Kyiv. Ya Gallery Art Center
01.02.2017 – 27.02.2017
Since the painters had parted their ways with the Guild of Physicians and Pharmacists, creating their own institution, the Accademia del Disegno, to separate themselves from doctors, pain has become a major issue in art. The moment a separation like this occurs, pain transcends physical boundaries to become a mental matter which avoids precise definitions. Causing pain or enduring it, yearning to get away from suffering or giving in to spleen, what one says about pain is only clear when it takes on this form: '. . . I say “I felt a pain in my arm" without this locality coming into my consciousness in any other way (such as by means of an image).'* What is an image capable of, then?
In her new project, Albina Yaloza tells a story of pain through printing on shawls, the act which transfers her into a pocket realm of religious art. After the exhibitions Beyond (Ya Gallery, Kyiv, 2014) and Linocut (UCU Contemporary Art Gallery, Lviv; Chernivtsi Regional Museum of Art/Sweetарт – Znannia Gallery, Chernivtsi, 2015) in which Yaloza presented her personal view on the main Gospel messages using the back sides and fragments of surviving wooden sculptures as prototypes, the artist shifts the focus from the set of canonical stories to everyday Christianity. In contemporary art, where “the religious meaning of an artwork is being ignored or dismissed as something too intimate to be discussed"**, Yaloza hides, singles out, and separates parts of an image in such a way that its religious meaning could be left out, should the need arise. Though, this meaning is still there.
Ex-votos and elements of medieval symbols serve as prototypes for prints on shawls (coloured or white) and paper (white on white). Tamata first appeared in Yaloza's works during an exhibition for the German-Ukrainian project At a Crossroads (Schafhof Künstlerhaus, Freising, Germany, 2016). Everything from the stone body parts brought to the temples of Asclepius to modern effigies and images addressing the Saints—these are the objects which materialise the story of pain in the most specific form possible; eyes hang from nerves like bizarre flowers, thanking for their sight; ears, left unharmed, listen to each other. In the meantime, the medieval symbols which take on meaning only in a context, are put in a self-sufficient position and suspended in-between. In the same way, coloured shawls are far from embodying the precise meaning, referring only to the coexistence between pop art and applied arts.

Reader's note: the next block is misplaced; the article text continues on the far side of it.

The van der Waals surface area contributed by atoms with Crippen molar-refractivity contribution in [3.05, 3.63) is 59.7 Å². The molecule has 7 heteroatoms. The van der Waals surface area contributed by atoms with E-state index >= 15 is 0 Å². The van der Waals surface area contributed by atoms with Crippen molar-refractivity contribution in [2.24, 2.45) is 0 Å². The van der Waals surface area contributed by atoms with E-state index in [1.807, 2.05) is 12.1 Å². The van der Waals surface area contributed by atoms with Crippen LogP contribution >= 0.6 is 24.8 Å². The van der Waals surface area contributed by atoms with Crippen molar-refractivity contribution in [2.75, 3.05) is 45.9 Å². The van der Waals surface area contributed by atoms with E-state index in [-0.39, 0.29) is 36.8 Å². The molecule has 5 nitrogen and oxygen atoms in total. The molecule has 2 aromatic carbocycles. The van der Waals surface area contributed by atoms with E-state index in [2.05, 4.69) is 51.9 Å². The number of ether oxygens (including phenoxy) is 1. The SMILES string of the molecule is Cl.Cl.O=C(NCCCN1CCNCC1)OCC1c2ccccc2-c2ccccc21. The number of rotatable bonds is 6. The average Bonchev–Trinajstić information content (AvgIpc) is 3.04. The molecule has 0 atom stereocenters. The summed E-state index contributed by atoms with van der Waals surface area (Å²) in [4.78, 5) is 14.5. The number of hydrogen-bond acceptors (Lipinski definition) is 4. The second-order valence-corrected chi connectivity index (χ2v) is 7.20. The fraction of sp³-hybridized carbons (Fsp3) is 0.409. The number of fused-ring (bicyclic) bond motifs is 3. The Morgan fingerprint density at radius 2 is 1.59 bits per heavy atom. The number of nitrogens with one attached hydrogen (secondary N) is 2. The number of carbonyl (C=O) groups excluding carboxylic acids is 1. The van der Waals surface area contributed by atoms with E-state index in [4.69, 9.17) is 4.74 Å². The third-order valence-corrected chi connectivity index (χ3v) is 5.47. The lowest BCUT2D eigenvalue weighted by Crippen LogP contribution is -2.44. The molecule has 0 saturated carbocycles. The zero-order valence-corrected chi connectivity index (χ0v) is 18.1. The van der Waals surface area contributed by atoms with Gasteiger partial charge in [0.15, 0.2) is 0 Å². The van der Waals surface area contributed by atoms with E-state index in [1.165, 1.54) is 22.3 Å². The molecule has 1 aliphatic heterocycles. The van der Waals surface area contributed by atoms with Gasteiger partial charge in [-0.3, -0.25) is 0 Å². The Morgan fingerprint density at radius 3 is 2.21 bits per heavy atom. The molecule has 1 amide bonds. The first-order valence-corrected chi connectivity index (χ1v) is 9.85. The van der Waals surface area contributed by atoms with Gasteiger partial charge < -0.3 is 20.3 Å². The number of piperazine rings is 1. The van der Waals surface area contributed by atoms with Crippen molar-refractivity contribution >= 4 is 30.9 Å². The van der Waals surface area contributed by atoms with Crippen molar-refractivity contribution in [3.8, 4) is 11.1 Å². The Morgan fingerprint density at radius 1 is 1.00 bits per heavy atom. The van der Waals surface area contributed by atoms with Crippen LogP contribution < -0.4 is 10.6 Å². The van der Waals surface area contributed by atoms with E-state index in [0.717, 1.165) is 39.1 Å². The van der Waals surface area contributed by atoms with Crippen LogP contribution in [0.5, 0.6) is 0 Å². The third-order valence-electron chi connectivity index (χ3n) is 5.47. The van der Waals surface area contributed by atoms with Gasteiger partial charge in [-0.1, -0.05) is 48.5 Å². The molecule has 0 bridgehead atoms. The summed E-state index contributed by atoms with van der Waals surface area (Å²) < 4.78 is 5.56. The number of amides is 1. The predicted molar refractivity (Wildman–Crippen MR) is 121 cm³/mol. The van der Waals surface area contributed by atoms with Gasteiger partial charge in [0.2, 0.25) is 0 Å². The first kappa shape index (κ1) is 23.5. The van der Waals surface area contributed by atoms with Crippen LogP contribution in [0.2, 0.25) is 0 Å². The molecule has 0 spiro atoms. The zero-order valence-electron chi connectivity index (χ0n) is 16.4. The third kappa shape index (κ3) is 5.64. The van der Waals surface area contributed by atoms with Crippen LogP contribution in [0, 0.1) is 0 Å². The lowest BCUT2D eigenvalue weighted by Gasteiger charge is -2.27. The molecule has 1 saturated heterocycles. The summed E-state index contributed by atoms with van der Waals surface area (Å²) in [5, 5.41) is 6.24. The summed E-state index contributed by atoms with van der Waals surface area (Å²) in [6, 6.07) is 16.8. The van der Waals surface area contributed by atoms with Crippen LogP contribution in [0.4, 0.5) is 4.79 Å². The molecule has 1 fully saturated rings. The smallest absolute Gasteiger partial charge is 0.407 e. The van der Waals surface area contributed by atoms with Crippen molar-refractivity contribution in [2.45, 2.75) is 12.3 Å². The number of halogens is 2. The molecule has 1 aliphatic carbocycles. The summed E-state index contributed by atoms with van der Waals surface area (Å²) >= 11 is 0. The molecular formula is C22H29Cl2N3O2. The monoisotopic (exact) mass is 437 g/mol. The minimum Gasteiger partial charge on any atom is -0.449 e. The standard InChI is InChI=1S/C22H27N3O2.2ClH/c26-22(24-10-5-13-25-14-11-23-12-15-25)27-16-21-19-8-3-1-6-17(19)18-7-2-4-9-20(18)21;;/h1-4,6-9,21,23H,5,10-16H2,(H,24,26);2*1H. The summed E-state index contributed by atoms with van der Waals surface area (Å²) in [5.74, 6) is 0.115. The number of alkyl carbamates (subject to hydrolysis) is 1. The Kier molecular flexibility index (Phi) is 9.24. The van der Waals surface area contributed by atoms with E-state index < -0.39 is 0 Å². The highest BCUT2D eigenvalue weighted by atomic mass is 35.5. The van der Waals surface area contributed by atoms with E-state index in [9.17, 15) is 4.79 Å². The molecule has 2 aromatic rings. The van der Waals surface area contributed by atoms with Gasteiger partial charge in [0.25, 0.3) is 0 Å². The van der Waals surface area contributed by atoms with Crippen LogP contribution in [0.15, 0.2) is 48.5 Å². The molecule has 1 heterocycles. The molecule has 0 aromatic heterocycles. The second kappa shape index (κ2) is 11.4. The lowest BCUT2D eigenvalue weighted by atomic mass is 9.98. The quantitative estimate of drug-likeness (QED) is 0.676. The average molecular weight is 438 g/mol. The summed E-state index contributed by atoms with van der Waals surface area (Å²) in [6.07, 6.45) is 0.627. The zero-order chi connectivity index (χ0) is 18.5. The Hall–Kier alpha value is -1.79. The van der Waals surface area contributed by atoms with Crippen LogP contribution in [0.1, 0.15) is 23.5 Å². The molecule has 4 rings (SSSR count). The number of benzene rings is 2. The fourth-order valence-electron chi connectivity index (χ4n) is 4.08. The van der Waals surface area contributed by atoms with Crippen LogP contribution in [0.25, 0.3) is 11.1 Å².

For all the components—shawls, tamata, fragments, colours—awaits a different context. Shawls in the exposition hide the found objects: photographs, prints, X-rays, legal documents, newspapers, books, and fairy tales. Everything here revolves around personal pain or is an attempt to come to terms with the experience of the social pain trail. The trail of pain which strikes again and again through the artist's archives, works of Zinovii Tolkatchev (Auschwitz, Kyiv, 1965), Mykola Popov (Mykola Popov by Valentyna Ruban, Kyiv, 1985), and Volodymyr Kutkin (Prints of Volodymyr Kutkin by Ihor Buhaienko, Kyiv, 1968). This way a shawl presents us with three different ways of seeing it: it encourages the viewer to uncover a hidden object, it shows an artwork on its surface, and, finally, it references the head on which women usually wear shawls in Ukraine. Ferocious things happen under cover.
All in all, the exhibition is an outline of the possibility to capture pain as an image; it's a complicated open structure, the incompleteness of which seems obvious both to the observer and the artist. The viewer is presented with a branching trajectory and a task to put everything together. It's as if for this sole purpose the Ukrainian dictionary presents us with a proverb under the word pain: "She was walking around the mountain whitening the pain".
Curators: Pavlo Gudimov, Borys Filonenko
* Ludwig Wittgenstein. On Certainty, 417
**Джеймс Элкинс. О странном месте религии в современном искусстве. Пять историй // Mode of access: http://www.colta.ru/articles/raznoglasiya/11681